I’ve been a fan of Welcome to Night Vale, the podcast cocreated by Joseph Fink – author of this novel, Alice Isn’t Dead – and Jeffrey Cranor since around about 2013. It’s a lovely little podcast that perfectly mixes together a whole bunch of genres into its own little piece of brilliance. When it was announced that Fink and Cranor would launch an entire podcasting network, named “Night Vale Presents”, with a brand new podcast written by Joseph Fink, I was immediately interested. And then… I never got around to listening to it. It had a cool premise and seemed really intriguing and spooky, but I just never quite found the time. Then, it was announced earlier this year that Joseph Fink was going to turn that podcast, Alice Isn’t Dead, into a book that, essentially, told the same story as the podcast and I figured I’d just wait for the book to come out and experience the story in that medium. Months passed and I’ve now read the book and, I gotta tell ya, it’s really, really good.
From the New York Times bestselling co-author of It Devours! and Welcome to Night Vale comes a fast-paced thriller about a truck driver searching across America for the wife she had long assumed to be dead.
“This isn’t a story. It’s a road trip.”
Keisha Taylor lived a quiet life with her wife, Alice, until the day that Alice disappeared. After months of searching, presuming she was dead, Keisha held a funeral, mourned, and gradually tried to get on with her life. But that was before Keisha started to see her wife, again and again, in the background of news reports from all over America. Alice isn’t dead, and she is showing up at every major tragedy and accident in the country.
Following a line of clues, Keisha takes a job with a trucking company, Bay and Creek Transportation, and begins searching for Alice. She eventually stumbles on an otherworldly conflict being waged in the quiet corners of our nation’s highway system—uncovering a conspiracy that goes way beyond one missing woman.
Why did Alice disappear? What does she have to do with this secret war between inhuman killers? Why did the chicken cross the road? These questions, and many more will be answered in Alice Isn’t Dead.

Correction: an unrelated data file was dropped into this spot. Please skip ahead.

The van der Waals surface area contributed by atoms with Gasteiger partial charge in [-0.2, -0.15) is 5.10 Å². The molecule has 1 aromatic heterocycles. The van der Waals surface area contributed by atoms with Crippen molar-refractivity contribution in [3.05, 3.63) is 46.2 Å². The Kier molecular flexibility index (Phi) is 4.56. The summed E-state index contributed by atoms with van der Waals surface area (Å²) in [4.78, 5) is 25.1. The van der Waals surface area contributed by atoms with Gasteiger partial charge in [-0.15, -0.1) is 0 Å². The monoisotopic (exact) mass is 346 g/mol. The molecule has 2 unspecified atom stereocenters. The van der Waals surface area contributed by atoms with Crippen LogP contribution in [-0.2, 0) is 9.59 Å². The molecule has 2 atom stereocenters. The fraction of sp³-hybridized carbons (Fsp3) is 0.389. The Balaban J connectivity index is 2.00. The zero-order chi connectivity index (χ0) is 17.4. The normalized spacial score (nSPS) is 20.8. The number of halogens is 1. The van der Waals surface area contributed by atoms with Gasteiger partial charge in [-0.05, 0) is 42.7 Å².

Alice Isn’t Dead is a really good novel. It’s a really good horror book, a really good sci-fi/fantasy book, and a really good book about humans in general. Just from reading the plot summary, you might think this was a book all about some vast conspiracy involving the U.S. Government and a bunch of weird monsters. You’d be sort of right for thinking that, but it’s also about so much more. Underneath all the monsters and supernatural wars is a love story between a woman and her wife. It’s a story about losing someone you love, finding them, feeling betrayed, persevering against all odds, and coming together in order to save all you hold dear. It’s a deeply intimate story, even with the giant scope of the subject matter. And that’s what really makes this book something special. It’s a story about people caught up in this giant supernatural event.
It would be super easy to feel lost in a story like this had Fink not grounded it so well with such an immediately relatable main character. From the first time we encounter Keisha, on the first page of the novel, we immediately identify with her. Fink does such a great job at getting us into her head and making us feel what she feels. Her struggle with anxiety will be immediately identifiable to anyone else who’s struggled with it and the way she learns to cope with, and utilize, her anxiety is something that really resonates with me. Keisha is our window into this story and it’s (mainly) through her that we experience the events. We see what she sees and we feel what she feels. Sure, the narration often shows us other people and events outside of Keisha’s point of view, but it all ultimately comes back to her. Keisha, and her love for her wife (Alice), is what grounds this story. It’s their relationship that makes this story work. It doesn’t really matter who the Thistle Men are or why they do what they do because what we really care about is how Keisha and Alice will survive this story.